I've got a tilt type garage door with gaps on the side. I've sealed the top and bottom, but I'm not sure what to do with the sides.


I've googled a bit and it turns out that it's recommended to just replace the entire door, but that's not an option right now.

I looked into brush seals, but I want something that seals not just against weather but also noise. Also the brush seals had mounting issues as there's no proper room for mounting them inside nor outside.

I've tried regular foam strips (barely seen in photos as black stripes) but they were brushed away and did not work. I have fairly huge large which varies in width 0.1-0.5cm.

So I was pondering maybe to use some kind of silicone or polyurethane to seal up the gaps. Of course that would stick to the door as well, and then I wouldn't be able to open it. I thought of some silly ideas to get around that but I want to avoid a mess. I'd first like to hear what the DIY community thinks I should do.

another angle from inside light shining through gaps

  • As to your caulking suggestion, you can caulk, and after the caulk has dried cut it with a sharp knife. This will allow the door to open, and perhaps the caulk will still provide a seal. I've done this on a decorative tile cover and it worked well, but it wasn't touched as often as a garage door, so you mileage may vary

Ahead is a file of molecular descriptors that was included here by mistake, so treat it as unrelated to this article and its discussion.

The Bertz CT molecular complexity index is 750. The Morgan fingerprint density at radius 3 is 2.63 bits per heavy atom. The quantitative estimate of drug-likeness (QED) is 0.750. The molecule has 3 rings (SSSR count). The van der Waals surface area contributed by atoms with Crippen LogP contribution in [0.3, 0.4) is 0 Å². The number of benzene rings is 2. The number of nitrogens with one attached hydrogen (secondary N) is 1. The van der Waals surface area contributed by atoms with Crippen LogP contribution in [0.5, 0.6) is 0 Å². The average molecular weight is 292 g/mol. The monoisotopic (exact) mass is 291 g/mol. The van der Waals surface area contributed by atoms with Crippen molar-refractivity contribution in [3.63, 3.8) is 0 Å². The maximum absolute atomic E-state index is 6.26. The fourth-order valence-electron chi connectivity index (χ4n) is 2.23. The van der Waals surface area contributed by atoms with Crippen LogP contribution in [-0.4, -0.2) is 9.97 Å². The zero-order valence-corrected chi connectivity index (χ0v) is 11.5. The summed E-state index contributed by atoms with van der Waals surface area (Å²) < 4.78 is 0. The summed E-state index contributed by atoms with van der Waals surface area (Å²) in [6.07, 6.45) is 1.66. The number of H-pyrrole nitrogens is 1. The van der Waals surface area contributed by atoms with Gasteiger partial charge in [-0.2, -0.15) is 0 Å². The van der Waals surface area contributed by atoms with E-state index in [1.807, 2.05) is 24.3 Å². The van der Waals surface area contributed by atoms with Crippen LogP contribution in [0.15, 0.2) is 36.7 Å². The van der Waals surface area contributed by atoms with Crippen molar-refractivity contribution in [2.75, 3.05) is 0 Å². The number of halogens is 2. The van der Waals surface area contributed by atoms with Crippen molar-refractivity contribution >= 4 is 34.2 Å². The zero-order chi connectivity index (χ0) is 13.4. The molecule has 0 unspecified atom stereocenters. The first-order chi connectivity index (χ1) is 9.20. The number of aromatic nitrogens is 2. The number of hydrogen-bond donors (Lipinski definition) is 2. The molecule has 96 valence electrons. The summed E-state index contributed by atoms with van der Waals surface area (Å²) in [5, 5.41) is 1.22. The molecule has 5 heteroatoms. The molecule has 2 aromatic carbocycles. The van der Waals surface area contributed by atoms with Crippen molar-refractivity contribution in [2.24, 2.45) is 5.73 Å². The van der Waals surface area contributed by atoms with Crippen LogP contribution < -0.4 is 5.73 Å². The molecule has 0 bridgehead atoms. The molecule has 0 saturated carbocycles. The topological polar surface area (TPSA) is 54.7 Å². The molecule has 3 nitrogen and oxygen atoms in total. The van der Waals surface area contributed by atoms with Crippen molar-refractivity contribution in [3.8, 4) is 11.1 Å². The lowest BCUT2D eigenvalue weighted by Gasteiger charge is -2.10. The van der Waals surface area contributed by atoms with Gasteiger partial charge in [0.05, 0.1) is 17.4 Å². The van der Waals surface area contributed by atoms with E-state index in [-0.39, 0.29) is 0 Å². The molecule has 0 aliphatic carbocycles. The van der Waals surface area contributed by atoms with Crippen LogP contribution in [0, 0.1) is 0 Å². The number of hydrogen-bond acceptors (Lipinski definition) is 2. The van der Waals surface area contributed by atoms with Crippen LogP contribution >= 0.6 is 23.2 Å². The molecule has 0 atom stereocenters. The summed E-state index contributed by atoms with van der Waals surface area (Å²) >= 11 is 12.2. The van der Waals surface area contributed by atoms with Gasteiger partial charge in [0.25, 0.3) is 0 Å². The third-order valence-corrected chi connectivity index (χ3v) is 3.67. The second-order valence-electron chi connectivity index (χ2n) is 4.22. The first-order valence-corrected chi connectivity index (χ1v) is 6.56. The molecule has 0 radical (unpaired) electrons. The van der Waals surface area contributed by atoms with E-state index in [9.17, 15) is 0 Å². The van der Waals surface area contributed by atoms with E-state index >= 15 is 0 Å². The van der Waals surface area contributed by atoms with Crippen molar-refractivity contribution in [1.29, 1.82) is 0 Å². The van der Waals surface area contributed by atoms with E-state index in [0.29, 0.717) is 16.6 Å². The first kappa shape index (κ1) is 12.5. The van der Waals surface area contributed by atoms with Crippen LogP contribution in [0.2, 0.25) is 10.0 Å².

– Eli Iser
    Commented Feb 16, 2018 at 19:32
  • My mom's house has these doors we used rubber strips maybe a 1/4 inch thick to replace the original seal that had rotted out. Not much for sound blocking but it seals the rain out. As the door pivots up it wears above the hinge to the top but it has been close to 20 years since I fixed it and other than wear marks from the sliding it is still in good shape
    – Ed Beal
    Commented Feb 16, 2018 at 20:08
  • 1
    maybe a strip of wood with a refrigerator type magnetic strip on the lower part, so that the door closes against it. .... not sure about the top
    – jsotola
    Commented Feb 16, 2018 at 21:00
  • @EdBeal - the problem with strips is that the gap has no uniform width. It's for some reason 0.1cm here, 0.2cm, then 0.1cm, then 0.5cm, and then 0.6cm, then 0.3cm further down... very hard to predict and therefore rubber strip is difficult.
    – T.K.
    Commented Feb 17, 2018 at 14:46
  • 1
    I understand the width varies the rubber flexes and seals the gap, as the door is raised the rubber again flexes as the door is opened. This is how my mom's door was but the rubber rotted out, I replaced it with neoprene rubber and it has held up well.
    – Ed Beal
    Commented Feb 18, 2018 at 20:40

1 Answer 1


They make a brush seal that you can screw onto your garage door. This should accomplish what you want.

Your Answer

By clicking “Post Your Answer”, you agree to our terms of service and acknowledge you have read our privacy policy.

Not the answer you're looking for? Browse other questions tagged or ask your own question.